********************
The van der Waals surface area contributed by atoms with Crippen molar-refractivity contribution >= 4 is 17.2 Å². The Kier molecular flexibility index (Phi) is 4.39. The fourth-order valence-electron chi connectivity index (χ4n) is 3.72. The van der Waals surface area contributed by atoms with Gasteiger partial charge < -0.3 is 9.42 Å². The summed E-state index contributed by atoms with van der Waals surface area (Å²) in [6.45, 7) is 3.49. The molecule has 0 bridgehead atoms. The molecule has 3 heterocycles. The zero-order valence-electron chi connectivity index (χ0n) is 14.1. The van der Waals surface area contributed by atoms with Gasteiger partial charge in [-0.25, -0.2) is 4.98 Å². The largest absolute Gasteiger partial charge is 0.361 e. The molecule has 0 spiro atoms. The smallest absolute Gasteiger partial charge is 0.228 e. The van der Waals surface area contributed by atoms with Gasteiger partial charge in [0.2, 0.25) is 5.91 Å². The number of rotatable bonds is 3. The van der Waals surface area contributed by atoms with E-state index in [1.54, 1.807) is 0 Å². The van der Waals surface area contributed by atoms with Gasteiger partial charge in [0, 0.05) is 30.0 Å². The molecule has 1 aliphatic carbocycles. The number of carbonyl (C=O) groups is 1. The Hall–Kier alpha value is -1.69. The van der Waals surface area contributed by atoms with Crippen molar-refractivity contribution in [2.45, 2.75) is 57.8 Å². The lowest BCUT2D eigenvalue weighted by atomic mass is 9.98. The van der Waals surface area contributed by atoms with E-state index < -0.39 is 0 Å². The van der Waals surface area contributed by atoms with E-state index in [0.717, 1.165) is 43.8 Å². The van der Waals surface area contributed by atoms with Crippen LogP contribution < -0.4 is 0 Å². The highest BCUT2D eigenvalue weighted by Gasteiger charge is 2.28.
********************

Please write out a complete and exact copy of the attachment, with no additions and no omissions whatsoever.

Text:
The van der Waals surface area contributed by atoms with Crippen molar-refractivity contribution >= 4 is 17.2 Å². The Kier molecular flexibility index (Phi) is 4.39. The fourth-order valence-electron chi connectivity index (χ4n) is 3.72. The van der Waals surface area contributed by atoms with Gasteiger partial charge < -0.3 is 9.42 Å². The summed E-state index contributed by atoms with van der Waals surface area (Å²) in [6.45, 7) is 3.49. The molecule has 0 bridgehead atoms. The molecule has 3 heterocycles. The zero-order valence-electron chi connectivity index (χ0n) is 14.1. The van der Waals surface area contributed by atoms with Gasteiger partial charge in [-0.25, -0.2) is 4.98 Å². The largest absolute Gasteiger partial charge is 0.361 e. The molecule has 0 spiro atoms. The smallest absolute Gasteiger partial charge is 0.228 e. The van der Waals surface area contributed by atoms with Gasteiger partial charge in [0.2, 0.25) is 5.91 Å². The number of rotatable bonds is 3. The van der Waals surface area contributed by atoms with E-state index in [1.54, 1.807) is 0 Å². The van der Waals surface area contributed by atoms with Gasteiger partial charge in [0, 0.05) is 30.0 Å². The molecule has 1 aliphatic carbocycles. The number of carbonyl (C=O) groups is 1. The Hall–Kier alpha value is -1.69. The van der Waals surface area contributed by atoms with Crippen molar-refractivity contribution in [2.45, 2.75) is 57.8 Å². The lowest BCUT2D eigenvalue weighted by atomic mass is 9.98. The van der Waals surface area contributed by atoms with E-state index < -0.39 is 0 Å². The van der Waals surface area contributed by atoms with E-state index in [0.717, 1.165) is 43.8 Å². The van der Waals surface area contributed by atoms with Crippen LogP contribution < -0.4 is 0 Å². The highest BCUT2D eigenvalue weighted by Gasteiger charge is 2.28.